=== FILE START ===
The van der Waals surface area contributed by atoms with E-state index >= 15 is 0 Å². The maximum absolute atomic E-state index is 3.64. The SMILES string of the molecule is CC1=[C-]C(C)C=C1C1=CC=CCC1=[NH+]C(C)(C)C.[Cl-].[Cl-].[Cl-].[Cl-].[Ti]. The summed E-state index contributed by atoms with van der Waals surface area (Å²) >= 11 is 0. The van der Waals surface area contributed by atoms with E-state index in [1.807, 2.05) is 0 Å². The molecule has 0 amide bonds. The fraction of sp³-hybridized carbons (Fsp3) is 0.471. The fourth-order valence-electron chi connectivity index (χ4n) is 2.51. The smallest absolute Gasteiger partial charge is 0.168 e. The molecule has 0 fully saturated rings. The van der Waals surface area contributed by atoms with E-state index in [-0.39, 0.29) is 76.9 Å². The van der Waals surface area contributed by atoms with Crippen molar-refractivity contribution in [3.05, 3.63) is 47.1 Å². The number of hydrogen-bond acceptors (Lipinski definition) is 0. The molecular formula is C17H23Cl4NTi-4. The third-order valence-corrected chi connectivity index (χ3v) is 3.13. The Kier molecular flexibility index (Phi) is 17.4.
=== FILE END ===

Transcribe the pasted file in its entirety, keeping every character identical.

The van der Waals surface area contributed by atoms with E-state index >= 15 is 0 Å². The maximum absolute atomic E-state index is 3.64. The SMILES string of the molecule is CC1=[C-]C(C)C=C1C1=CC=CCC1=[NH+]C(C)(C)C.[Cl-].[Cl-].[Cl-].[Cl-].[Ti]. The summed E-state index contributed by atoms with van der Waals surface area (Å²) >= 11 is 0. The van der Waals surface area contributed by atoms with E-state index in [1.807, 2.05) is 0 Å². The molecule has 0 amide bonds. The fraction of sp³-hybridized carbons (Fsp3) is 0.471. The fourth-order valence-electron chi connectivity index (χ4n) is 2.51. The smallest absolute Gasteiger partial charge is 0.168 e. The molecule has 0 fully saturated rings. The van der Waals surface area contributed by atoms with E-state index in [-0.39, 0.29) is 76.9 Å². The van der Waals surface area contributed by atoms with Crippen molar-refractivity contribution in [3.05, 3.63) is 47.1 Å². The number of hydrogen-bond acceptors (Lipinski definition) is 0. The molecular formula is C17H23Cl4NTi-4. The third-order valence-corrected chi connectivity index (χ3v) is 3.13. The Kier molecular flexibility index (Phi) is 17.4.